Black cherry juice may be the answer if you suffer arthritis pain and do not want to take prescription or over-the-counter pain relievers due to their negative side effects such as stomach, kidney and heart problems. Research on cherry juice and its pain- and inflammation-fighting prowess, potential side effects and drug interactions and effective dosage is still in early stages as of 2011, however, so consult a doctor before trying this remedy.
Compounds in cherries called anthocyanins inhibit enzymes called COX-1 and COX-2. These are the enzymes that are targeted by anti-inflammatory drugs including aspirin, ibuprofen and the arthritis drugs celecoxib and diclofenac.
Some anthocyanins contained in cherries may actually be more powerful than aspirin when it comes to fighting inflammation, according to a December 2004 “Journal of Biomedicine and Biotechnology” study. Also, these compounds appear effective against the pain that is caused by inflammation, notes an August 2004 “Behavioral Brain Research Study.”
Anthocyanins have antioxidant action that appears beneficial for arthritis sufferers, according to a September-October 2006 “Scandinavian Journal of Rheumatology” study. This is important because oxygen free radicals, which antioxidants help neutralize, are implicated as tissue damage mediators in people with rheumatoid arthritis, or RA, according to a December 2003 “Clinica Chimica Acta” study. If you suffer RA, your antioxidant defense system is likely compromised, which raises risk for tissue damage. Lead study author S. Jaswal recommends administering antioxidants along with conventional arthritis drugs to patients with compromised antioxidant defense systems. Jaswal also notes that more research is needed to back this recommendation due to the small size of the study.
The anti-inflammatory and antioxidant action of anthocyanins appear to be dose-dependent, meaning higher doses are more effective, according to the “Scandinavian Journal of Rheumatology” study. There is not a standard, recommended dose of cherry juice for alleviating arthritis inflammation and pain, but “Outsmart Arthritis,” by Rodale Inc. recommends drinking two to three glasses black cherry juice daily if you suffer gout, which is a form of arthritis. While some research points to benefits, claims of pain relief among people are still largely anecdotal, notes The Los Angeles Times newspaper. Consuming cherry juice daily can have side effects including an upset stomach and diarrhea. Many cherry juice blends have the equivalent of 45 to 50 cherries in an 8- to 10-oz. bottle, which equals three servings of fruit, according to the Times’ July 2009 article, “Tart Cherry Juice: A Lip-Puckering Pain Remedy,” by Elena Conis.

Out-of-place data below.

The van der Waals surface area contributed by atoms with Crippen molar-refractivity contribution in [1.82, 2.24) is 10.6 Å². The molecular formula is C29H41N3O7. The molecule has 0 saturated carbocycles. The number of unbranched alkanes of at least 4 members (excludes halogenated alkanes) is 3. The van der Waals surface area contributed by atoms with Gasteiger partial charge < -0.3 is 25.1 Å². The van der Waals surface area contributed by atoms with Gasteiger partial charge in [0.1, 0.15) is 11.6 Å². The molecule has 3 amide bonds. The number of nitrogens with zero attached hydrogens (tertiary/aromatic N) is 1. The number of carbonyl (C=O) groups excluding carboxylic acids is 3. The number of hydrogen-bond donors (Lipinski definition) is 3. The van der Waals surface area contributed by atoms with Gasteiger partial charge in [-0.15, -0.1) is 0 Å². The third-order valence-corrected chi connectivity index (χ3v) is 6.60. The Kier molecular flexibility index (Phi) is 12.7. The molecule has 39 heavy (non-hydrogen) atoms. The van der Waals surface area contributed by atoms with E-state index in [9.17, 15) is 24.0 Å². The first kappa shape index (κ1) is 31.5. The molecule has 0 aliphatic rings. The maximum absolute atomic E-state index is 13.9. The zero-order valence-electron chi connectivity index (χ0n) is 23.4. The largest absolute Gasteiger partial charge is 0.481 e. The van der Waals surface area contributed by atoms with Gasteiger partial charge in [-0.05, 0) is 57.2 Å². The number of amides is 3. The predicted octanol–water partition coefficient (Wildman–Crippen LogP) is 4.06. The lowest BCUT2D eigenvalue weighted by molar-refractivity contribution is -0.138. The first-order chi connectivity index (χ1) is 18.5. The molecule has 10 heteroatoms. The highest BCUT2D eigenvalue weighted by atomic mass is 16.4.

- “Scandinavian Journal of Rheumatology”; Anti-Inflammatory and Anti-Oxidative Effects of Cherries on Freund's Adjuvant-Induced Arthritis in Rats; Y.H. He, et al.; September-October 2006
- “Clinica Chimica Acta” Antioxidant Status in Rheumatoid Arthritis and Role of Antioxidant Therapy; S. Jaswal, et al.; December 2003
- Seattle Times newspaper; People's Pharmacy home remedies: Cherry juice for arthritis, vitamin D for immune system; Joe Graedon and Teresa Graedon; December 2009
- “Journal of Biomedicine and Biotechnology”; Sour Cherry (Prunus cerasus L) Anthocyanins as Ingredients for Functional Foods; Federica Blando, et al.; December 2004
- “Behavioral Brain Research Study”; Tart Cherry Anthocyanins Suppress Inflammation-Induced Pain Behavior in Rat; J.M. Tall, et al.; August 2004
- Los Angeles Times: “Tart cherry juice: A lip-puckering pain remedy?”; Elena Conis; July 6, 2009
- “Journal of Agricultural and Food Chemistry”; Comparison of Antioxidant Potency of Commonly Consumed polyphenol-Rich Beverages in the United States; N.P. Seeram, et al.; February 2008
- New York Daily News: “Training With Tart Cherries – Nature’s Ibuprofen”; Lauren Johnston; January 2011
- “Outsmart Arthritis”; Rodale Inc.; 2003
- “The Complete Idiot’s Guide to Arthritis”; Amye L. Leong, et al.; 2009